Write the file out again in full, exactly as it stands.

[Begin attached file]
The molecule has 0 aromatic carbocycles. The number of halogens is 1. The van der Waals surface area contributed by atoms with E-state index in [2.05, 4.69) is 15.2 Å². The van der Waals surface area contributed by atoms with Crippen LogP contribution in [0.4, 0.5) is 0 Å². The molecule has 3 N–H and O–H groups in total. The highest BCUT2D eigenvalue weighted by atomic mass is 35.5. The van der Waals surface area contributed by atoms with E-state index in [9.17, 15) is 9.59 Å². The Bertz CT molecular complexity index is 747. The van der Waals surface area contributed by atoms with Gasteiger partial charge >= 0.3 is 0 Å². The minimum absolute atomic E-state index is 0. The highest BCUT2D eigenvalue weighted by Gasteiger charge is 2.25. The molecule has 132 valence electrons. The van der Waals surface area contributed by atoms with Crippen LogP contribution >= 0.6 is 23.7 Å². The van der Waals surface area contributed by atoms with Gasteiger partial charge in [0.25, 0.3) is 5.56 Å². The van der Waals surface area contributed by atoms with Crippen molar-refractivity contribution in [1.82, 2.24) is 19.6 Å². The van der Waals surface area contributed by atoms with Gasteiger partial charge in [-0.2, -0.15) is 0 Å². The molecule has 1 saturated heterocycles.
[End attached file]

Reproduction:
The molecule has 0 aromatic carbocycles. The number of halogens is 1. The van der Waals surface area contributed by atoms with E-state index in [2.05, 4.69) is 15.2 Å². The van der Waals surface area contributed by atoms with Crippen LogP contribution in [0.4, 0.5) is 0 Å². The molecule has 3 N–H and O–H groups in total. The highest BCUT2D eigenvalue weighted by atomic mass is 35.5. The van der Waals surface area contributed by atoms with E-state index in [9.17, 15) is 9.59 Å². The Bertz CT molecular complexity index is 747. The van der Waals surface area contributed by atoms with Gasteiger partial charge >= 0.3 is 0 Å². The minimum absolute atomic E-state index is 0. The highest BCUT2D eigenvalue weighted by Gasteiger charge is 2.25. The molecule has 132 valence electrons. The van der Waals surface area contributed by atoms with Crippen LogP contribution >= 0.6 is 23.7 Å². The van der Waals surface area contributed by atoms with Gasteiger partial charge in [0.25, 0.3) is 5.56 Å². The van der Waals surface area contributed by atoms with Crippen molar-refractivity contribution in [1.82, 2.24) is 19.6 Å². The van der Waals surface area contributed by atoms with Gasteiger partial charge in [-0.2, -0.15) is 0 Å². The molecule has 1 saturated heterocycles.